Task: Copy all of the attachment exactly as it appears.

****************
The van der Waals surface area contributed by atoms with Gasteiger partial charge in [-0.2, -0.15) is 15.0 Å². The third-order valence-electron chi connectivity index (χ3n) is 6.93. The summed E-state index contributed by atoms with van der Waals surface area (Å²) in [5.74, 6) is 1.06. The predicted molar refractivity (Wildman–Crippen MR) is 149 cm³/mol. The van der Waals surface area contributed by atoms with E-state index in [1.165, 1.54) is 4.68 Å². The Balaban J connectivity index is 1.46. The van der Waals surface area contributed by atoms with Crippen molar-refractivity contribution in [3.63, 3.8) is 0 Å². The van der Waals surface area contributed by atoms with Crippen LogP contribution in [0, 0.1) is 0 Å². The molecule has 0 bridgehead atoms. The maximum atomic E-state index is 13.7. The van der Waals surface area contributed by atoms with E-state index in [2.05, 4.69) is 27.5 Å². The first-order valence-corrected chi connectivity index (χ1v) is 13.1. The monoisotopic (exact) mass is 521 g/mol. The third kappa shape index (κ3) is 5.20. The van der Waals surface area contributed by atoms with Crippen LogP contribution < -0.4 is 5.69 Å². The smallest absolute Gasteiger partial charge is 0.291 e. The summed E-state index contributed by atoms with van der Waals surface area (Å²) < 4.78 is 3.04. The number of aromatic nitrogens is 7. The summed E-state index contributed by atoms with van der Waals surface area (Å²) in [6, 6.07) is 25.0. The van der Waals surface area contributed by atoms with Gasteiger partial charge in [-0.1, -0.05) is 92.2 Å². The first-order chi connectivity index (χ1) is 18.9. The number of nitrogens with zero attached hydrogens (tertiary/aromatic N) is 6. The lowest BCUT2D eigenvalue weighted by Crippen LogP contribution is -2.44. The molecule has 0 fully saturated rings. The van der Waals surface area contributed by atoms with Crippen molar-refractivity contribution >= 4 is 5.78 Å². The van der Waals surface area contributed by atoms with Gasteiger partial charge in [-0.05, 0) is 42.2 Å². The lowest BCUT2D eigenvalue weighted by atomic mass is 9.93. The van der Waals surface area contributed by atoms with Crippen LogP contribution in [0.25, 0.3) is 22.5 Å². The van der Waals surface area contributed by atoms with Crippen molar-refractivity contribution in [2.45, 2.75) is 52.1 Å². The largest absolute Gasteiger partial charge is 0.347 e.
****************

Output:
The van der Waals surface area contributed by atoms with Gasteiger partial charge in [-0.2, -0.15) is 15.0 Å². The third-order valence-electron chi connectivity index (χ3n) is 6.93. The summed E-state index contributed by atoms with van der Waals surface area (Å²) in [5.74, 6) is 1.06. The predicted molar refractivity (Wildman–Crippen MR) is 149 cm³/mol. The van der Waals surface area contributed by atoms with E-state index in [1.165, 1.54) is 4.68 Å². The Balaban J connectivity index is 1.46. The van der Waals surface area contributed by atoms with Crippen molar-refractivity contribution in [3.63, 3.8) is 0 Å². The van der Waals surface area contributed by atoms with Crippen LogP contribution in [0, 0.1) is 0 Å². The molecule has 0 bridgehead atoms. The maximum atomic E-state index is 13.7. The van der Waals surface area contributed by atoms with E-state index in [2.05, 4.69) is 27.5 Å². The first-order valence-corrected chi connectivity index (χ1v) is 13.1. The monoisotopic (exact) mass is 521 g/mol. The third kappa shape index (κ3) is 5.20. The van der Waals surface area contributed by atoms with Crippen LogP contribution < -0.4 is 5.69 Å². The smallest absolute Gasteiger partial charge is 0.291 e. The summed E-state index contributed by atoms with van der Waals surface area (Å²) < 4.78 is 3.04. The number of aromatic nitrogens is 7. The summed E-state index contributed by atoms with van der Waals surface area (Å²) in [6, 6.07) is 25.0. The van der Waals surface area contributed by atoms with Gasteiger partial charge in [-0.1, -0.05) is 92.2 Å². The first-order chi connectivity index (χ1) is 18.9. The number of nitrogens with zero attached hydrogens (tertiary/aromatic N) is 6. The lowest BCUT2D eigenvalue weighted by Crippen LogP contribution is -2.44. The molecule has 0 fully saturated rings. The van der Waals surface area contributed by atoms with Crippen molar-refractivity contribution >= 4 is 5.78 Å². The van der Waals surface area contributed by atoms with Gasteiger partial charge in [-0.05, 0) is 42.2 Å². The lowest BCUT2D eigenvalue weighted by atomic mass is 9.93. The van der Waals surface area contributed by atoms with Crippen LogP contribution in [0.25, 0.3) is 22.5 Å². The van der Waals surface area contributed by atoms with Crippen molar-refractivity contribution in [2.45, 2.75) is 52.1 Å². The largest absolute Gasteiger partial charge is 0.347 e.